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Posted by T.M.

*Note: This is a non-exhaustive portrayal of the Indian economy as it stands today. 

Five rupees. This is an approximate price for a pack of Parle biscuits, India’s largest biscuit producer. In mid-2019, Parle cautioned that they may let go of 10,000 workers due to significant decreases in demand, especially in rural areas.

Five rupees.

Image Source: Amar Ujala

It’s easy to brush these figures off as inconsequential. Although, in combination with other factors, every datum can tell a story of what appears to be a clogged national economy.

The Agricultural Sector Ablaze

The second quarter of the financial year (July-September) churned a meagre 4.5% Gross Domestic Product (GDP) growth rate. GDP growth rates can be measured by outputs, expenditure, and income. In India, contributions to GDP are determined by agriculture, industry, and service sectors at market prices. The formula for calculating GDP boils down to subtracting subsidies from indirect taxes and the GDP at factor costs.

Five rupees. This is an approximate price for a pack of Parle biscuits, India’s largest biscuit producer. In mid-2019, Parle cautioned that they may let go of 10,000 workers due to significant decreases in demand, especially in rural areas.

The fact that the latest reported GDP falls at a six-year low serves as a harbinger for India’s economic health. Weak growth signals impact business outlooks, investment, lending and borrowing patterns, and domestic consumption. The 4.5% figure is the first step to understanding the hesitation, especially on part of rural consumers, in spending on biscuits.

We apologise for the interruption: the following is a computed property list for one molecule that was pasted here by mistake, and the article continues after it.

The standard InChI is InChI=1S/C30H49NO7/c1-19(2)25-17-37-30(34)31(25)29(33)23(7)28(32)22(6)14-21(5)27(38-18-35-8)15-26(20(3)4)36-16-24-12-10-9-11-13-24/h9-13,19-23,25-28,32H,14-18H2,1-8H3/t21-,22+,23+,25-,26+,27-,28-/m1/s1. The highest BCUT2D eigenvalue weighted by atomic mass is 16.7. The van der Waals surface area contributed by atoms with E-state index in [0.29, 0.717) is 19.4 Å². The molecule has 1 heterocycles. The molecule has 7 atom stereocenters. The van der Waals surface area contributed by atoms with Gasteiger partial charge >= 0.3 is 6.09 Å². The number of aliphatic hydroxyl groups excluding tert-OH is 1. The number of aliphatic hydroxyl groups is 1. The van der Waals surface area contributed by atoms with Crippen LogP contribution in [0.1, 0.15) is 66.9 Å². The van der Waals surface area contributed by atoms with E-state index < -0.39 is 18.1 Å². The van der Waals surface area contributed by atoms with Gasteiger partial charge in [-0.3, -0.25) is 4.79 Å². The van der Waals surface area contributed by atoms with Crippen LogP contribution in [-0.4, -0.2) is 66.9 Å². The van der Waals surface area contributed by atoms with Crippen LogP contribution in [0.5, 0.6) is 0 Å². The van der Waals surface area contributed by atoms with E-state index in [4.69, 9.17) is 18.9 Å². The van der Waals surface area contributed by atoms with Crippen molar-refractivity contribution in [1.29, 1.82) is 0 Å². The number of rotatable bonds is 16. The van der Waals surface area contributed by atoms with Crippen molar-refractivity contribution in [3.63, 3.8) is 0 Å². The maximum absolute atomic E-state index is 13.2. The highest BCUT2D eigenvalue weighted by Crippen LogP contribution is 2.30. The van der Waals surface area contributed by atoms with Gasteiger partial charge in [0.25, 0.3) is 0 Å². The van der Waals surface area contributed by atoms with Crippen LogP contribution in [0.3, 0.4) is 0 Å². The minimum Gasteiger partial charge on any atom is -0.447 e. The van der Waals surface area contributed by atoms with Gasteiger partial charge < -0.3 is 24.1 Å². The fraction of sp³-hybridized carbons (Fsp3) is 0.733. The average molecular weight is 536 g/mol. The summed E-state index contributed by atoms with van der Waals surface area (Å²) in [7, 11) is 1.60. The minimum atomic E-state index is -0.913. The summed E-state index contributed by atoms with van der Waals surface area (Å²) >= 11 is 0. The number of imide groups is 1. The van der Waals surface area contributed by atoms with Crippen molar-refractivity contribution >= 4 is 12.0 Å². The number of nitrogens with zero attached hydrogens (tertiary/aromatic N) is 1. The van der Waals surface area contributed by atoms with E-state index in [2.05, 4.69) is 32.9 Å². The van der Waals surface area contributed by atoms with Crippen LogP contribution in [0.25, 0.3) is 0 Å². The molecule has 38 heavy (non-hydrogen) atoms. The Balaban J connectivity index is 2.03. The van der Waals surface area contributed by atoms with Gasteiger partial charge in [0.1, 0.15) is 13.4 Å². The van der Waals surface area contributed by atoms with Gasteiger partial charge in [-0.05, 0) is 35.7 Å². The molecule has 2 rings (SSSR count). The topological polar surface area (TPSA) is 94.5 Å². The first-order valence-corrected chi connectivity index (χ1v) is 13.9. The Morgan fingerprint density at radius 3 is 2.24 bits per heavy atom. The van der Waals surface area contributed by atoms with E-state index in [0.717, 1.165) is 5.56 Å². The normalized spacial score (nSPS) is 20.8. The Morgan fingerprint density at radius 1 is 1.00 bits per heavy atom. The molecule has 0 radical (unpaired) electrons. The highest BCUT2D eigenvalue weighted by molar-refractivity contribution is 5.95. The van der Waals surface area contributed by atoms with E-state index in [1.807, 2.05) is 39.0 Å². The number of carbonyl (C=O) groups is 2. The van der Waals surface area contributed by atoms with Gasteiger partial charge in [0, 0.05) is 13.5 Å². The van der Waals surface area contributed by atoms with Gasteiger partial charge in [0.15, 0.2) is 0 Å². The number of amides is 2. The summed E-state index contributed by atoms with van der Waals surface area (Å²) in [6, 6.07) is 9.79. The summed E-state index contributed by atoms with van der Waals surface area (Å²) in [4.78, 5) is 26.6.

Image Source: Bloomberg

In October of 2019, protests by farmers across the nation went largely unnoticed. They collectivised to fight the Regional Comprehensive Economic Partnership (RCEP) and demanded that agriculture be excluded from this economic pact. If applied to agriculture, this pact would decrease import duties on agricultural commodities to zero, seed companies would be afforded more rights to protect the intellectual property (IP) of their seeds, and foreign corporations could easily stop the government from providing subsidies with an international lawsuit. These provisions would enable countries to dump their agricultural products in India, make local farmer products less competitive, and make farmers vulnerable to criminalisation for using patented seeds. Many of these negative externalities already reign prominently in farmer’s livelihoods – to understand their desperation, look no further than farmer suicide incidents.

Over the last 5 years, spending on agriculture has fallen short of the budget. In combination with environmental vulnerabilities spurred by climate change, the government has managed to spend 17% less than the revised budgeted amount and has failed to deliver welfare to farmers. The urgency with which agriculture spending needs to be addressed comes down to numbers. Close to half of the Indian population, 600 million people, rely on agricultural outputs for their livelihood.

Image Source: BBC

Suffice to say, limited government spending and regulation in the agricultural sector has contributed to a decline in rural consumer spending. A 2017-2018 survey conducted by the National Statistics Office (NSO) found that spending on food in rural areas decreased drastically – monthly spending decreased from 643 rupees in 2012 to 580 rupees in 2017. This pattern began in 2012 as farmer wages dipped, a slowdown occurred in the farming sector, and when unemployment rose in the non-farming sector. Given the figures listed above, these characteristics have been exacerbated today.